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Scott Harris: Eight Reasons to Vote No on Proposition 8

When it comes to same-sex marriage, let's hope we are fair enough to be on the right side of history.

In March 2000, Californians overwhelmingly voted in favor of Proposition 22 — the California Defense of Marriage Act — which in its simplest terms, defined marriage as exclusively between a man and a woman. In May of this year, the California Supreme Court, by a 4-3 vote, overturned the initiative, ruling that same-sex marriage was guaranteed by the state Constitution as a “fundamental right.” Chief Justice Ronald George wrote in his majority opinion, “Our state now recognizes that an individual’s capacity to establish a loving and long-term committed relationship with another person and responsibly care for and raise children does not depend upon the individual’s sexual orientation.”

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Scott Harris
The predictable reaction to the ruling is the most controversial initiative on November’s ballot: Proposition 8. The initiative would amend the California Constitution and overturn the California Supreme Court decision. The entire text of Proposition 8 is short, simple and to the point: “Only marriage between a man and a woman is valid and recognized in California.”

Here are eight reasons why we should defeat Proposition 8 this November.

1. Proponents of Prop 8 argue that it reflects the “people’s will,” as evidenced by Proposition 22. As public opinion polls show that support to allow same-sex marriages is growing rapidly, will those who are crying “majority rules” quietly step aside if Prop 8 fails?

2. Until 1967, it was also the “people’s will” that interracial marriages be illegal, and the institution of marriage seems to have withstood this “assault” on its foundation, as it has withstood divorce, adultery and, in my case, a Catholic marrying a Jew.

3. The Supreme Court’s decision is being attacked as bench legislation by a liberal activist court. It is important to note (in light of California’s well-deserved reputation for being extremely
liberal) that the Supreme Court is considered moderate, with Republican governors appointing six of its seven members.

4. Civil unions are a legal issue, which is where the state’s involvement should begin and end. Marriages should be performed and recognized by churches, synagogues and mosques. If a religious institution doesn’t want to acknowledge a relationship, then that is a private matter between that institution, the individuals and their God. However, when a state refuses to acknowledge a relationship, it is a public matter — and is indefensible.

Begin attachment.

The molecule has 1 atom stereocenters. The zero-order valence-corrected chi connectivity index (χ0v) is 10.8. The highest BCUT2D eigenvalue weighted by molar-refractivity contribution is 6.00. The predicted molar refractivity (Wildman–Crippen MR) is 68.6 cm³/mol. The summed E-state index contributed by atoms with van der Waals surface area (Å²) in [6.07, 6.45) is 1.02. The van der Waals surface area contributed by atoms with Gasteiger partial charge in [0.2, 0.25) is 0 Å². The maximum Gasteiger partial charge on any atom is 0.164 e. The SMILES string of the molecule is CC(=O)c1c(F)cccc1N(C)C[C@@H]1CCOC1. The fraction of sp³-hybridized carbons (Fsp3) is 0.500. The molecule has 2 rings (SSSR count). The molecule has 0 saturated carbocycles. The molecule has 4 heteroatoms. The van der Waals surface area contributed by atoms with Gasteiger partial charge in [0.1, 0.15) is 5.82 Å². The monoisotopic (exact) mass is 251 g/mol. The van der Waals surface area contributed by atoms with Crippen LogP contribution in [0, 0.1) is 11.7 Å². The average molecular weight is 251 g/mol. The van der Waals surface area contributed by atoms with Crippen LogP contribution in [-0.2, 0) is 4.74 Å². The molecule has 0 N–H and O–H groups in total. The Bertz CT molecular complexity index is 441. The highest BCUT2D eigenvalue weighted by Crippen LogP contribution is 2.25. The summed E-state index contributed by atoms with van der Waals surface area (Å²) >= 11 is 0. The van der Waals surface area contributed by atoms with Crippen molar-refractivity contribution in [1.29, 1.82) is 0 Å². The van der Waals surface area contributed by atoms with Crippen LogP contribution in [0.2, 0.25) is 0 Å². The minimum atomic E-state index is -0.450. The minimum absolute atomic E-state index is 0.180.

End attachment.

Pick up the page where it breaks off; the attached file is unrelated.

5. I believe that a gay man can be just as good of a father as a straight man, but that he can’t be as good of a mother as a woman, which is why a man and a woman is the ideal partnership for raising children. However, the reality is that millions of children in this state are being raised in situations that are nowhere near ideal and suffer as a result. If two committed, loving adults want to commit their lives to raising a child, God — and the state of California — bless them.

6. I have yet to be shown how allowing same-sex marriage in any way diminishes my marriage, my family or my role as a father.

7. It is easy to say that I would have supported interracial marriage if I were old enough to have lived through the then-controversy. In years to come, when the same-sex issue has faded to all but historical irrelevance, I want to be able to tell my grandchildren that I was there, publicly supporting those who needed the support. It will be the best way to know that if I had been in Birmingham in the 1960s, I would have stood on the right side of the hoses.

8. If one of my children were gay, in love and wanted to get married, it would be impossible for me to look him or her in the eye and say I could not support the desire to be married. How can I possibly support a constitutional amendment that would legally demand that I — or any parent — do that to their children?

Same-sex marriage is a difficult issue, and when it is positioned as an attack on traditional marriage, religion, God and families, it is easy to see why so many are so involved. However, parallels in history and current trends all indicate that this issue eventually will be resolved, that marriage and religion will not be negatively affected and that once again we will find a balance between religious freedom and individual rights.

This year marks the 30-year anniversary of California defeating Proposition 6, the Briggs Amendment, which would have banned gays and lesbians from teaching in public schools. We were on the right side of history in 1978, and let’s hope we are wise and fair enough to be there again this year.

Scott Harris is a political commentator. Read his columns and contact him through his Web site, www.scottharris.biz, or e-mail him at [email protected]

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